The original registration screen within the Presto app asked you to give all your card info then the bottom button said sign in. Confusing any customer thinking that they could log in without their username and password. To then just give them an error message saying this card is linked to an account please sign in with that account. Causing a lot of frustration. We made the register page accessible by a button as shown above and created a separate page for registration with the appropriate copy.

Original
New
User Control & Freedom

The emergency exit of the user experience world, allowing the customer to go back should they click the wrong thing.

Forgot Password

Accidental taps happen a lot especially on phone screens since the touchpoints can be so small and out fingers are often larger. The customer could also be like us and have forgotten their password. The Presto app would take you out of the app without any warning if this happened to you, it would also give you no way back to the application if you did this by accident. To fix this we wanted to move forgot password into the application, as well as use SMS verification codes to approve it.

Original
New
Trying to Load Funds

We ran into this issue of the customer not having an emergency exit on the loading funds page as well. Once the customer has entered the amount they wanted to load onto their card, and they went to make a payment they were greeted by a very different looking screen. Without a back button. If they changed their mind and wanted to use Appl Pay over their credit card they would have to quit the app and start over.

Original
New
Aesthetic & Minimalist Design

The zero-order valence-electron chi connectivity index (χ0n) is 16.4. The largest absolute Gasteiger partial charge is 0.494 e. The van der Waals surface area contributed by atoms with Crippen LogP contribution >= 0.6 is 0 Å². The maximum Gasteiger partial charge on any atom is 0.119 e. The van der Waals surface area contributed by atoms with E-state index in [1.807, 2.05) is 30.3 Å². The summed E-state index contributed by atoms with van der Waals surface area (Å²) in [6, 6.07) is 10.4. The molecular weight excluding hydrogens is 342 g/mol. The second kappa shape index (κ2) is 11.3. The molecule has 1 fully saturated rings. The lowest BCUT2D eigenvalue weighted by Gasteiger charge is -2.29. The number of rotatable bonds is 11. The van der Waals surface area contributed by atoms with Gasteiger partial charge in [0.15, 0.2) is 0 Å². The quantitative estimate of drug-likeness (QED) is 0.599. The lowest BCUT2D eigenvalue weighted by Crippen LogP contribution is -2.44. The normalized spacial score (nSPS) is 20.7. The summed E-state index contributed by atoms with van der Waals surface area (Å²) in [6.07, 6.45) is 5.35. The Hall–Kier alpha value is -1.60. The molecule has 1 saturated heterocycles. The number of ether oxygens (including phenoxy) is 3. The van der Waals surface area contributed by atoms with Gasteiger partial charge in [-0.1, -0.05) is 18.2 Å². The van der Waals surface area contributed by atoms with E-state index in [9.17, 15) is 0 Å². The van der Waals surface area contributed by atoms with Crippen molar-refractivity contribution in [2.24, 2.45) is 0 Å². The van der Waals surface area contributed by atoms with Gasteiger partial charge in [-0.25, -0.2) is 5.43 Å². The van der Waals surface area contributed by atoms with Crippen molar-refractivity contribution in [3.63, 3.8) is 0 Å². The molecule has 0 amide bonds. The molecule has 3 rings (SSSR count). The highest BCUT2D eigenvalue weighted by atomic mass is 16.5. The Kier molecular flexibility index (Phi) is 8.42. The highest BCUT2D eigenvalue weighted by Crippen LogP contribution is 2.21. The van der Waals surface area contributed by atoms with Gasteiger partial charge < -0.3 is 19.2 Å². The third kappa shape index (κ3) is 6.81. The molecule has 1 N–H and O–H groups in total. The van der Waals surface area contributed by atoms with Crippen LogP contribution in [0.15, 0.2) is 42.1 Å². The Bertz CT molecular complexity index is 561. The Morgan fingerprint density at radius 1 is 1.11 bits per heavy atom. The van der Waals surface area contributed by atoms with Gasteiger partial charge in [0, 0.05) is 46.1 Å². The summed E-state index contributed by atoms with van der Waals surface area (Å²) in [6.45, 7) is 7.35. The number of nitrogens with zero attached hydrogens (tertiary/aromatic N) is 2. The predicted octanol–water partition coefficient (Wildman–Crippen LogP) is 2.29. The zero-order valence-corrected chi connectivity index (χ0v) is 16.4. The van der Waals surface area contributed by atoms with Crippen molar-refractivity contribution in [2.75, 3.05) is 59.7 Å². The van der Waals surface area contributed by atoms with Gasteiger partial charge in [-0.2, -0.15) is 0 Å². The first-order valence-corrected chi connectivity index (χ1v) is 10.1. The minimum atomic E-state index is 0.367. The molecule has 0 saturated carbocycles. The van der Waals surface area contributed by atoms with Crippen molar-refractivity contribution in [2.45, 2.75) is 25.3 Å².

The Design is free of unnecessary content that is rarely needed

all aspects are consistent and visible

Card Loading Payment

Referring back to the previous heuristic issue of the payment screen, it has a very different aesthetic of the rest of the application. It is extremely coloutful, the buttons and tap points have no relation to the main app. The buttons to confirm payments or cancel are very skinny making them hard to tap. These buttons also have a terrible gradient making them hard to read. In order to fix this, we needed to start from scratch. We took the aesthetic of the rest of the app and created all the components to make the customer more familiar and less confused by the different screens.

Original
New
Autoload

Another feature of the Presto application is the ability to set up Autoload. Having your card automatically refills itself when the balance drops below a certain amount. Now this feature was there the whole time, however, the payment screen is a completely different one from the Load Funds screen. Which will create a confusing experience for the customer. The original screen also includes input fields that cannot be filled out, and are unnecessary. To fix this we removed these input fields creating a less cluttered experience for the customer. Then we took the format and layout from the Load Funds screen and adjusted it to work with the Autoload setup.  

Original
New
Asset Library 

With all the changes made within the app, it was time to update the UI library for the Presto app to the right of the page you can find the PDF file of all the assets used within the redesign along with dimensions, in order to hand the project off to someone else or refine further in the future.

Jesse Martini Designs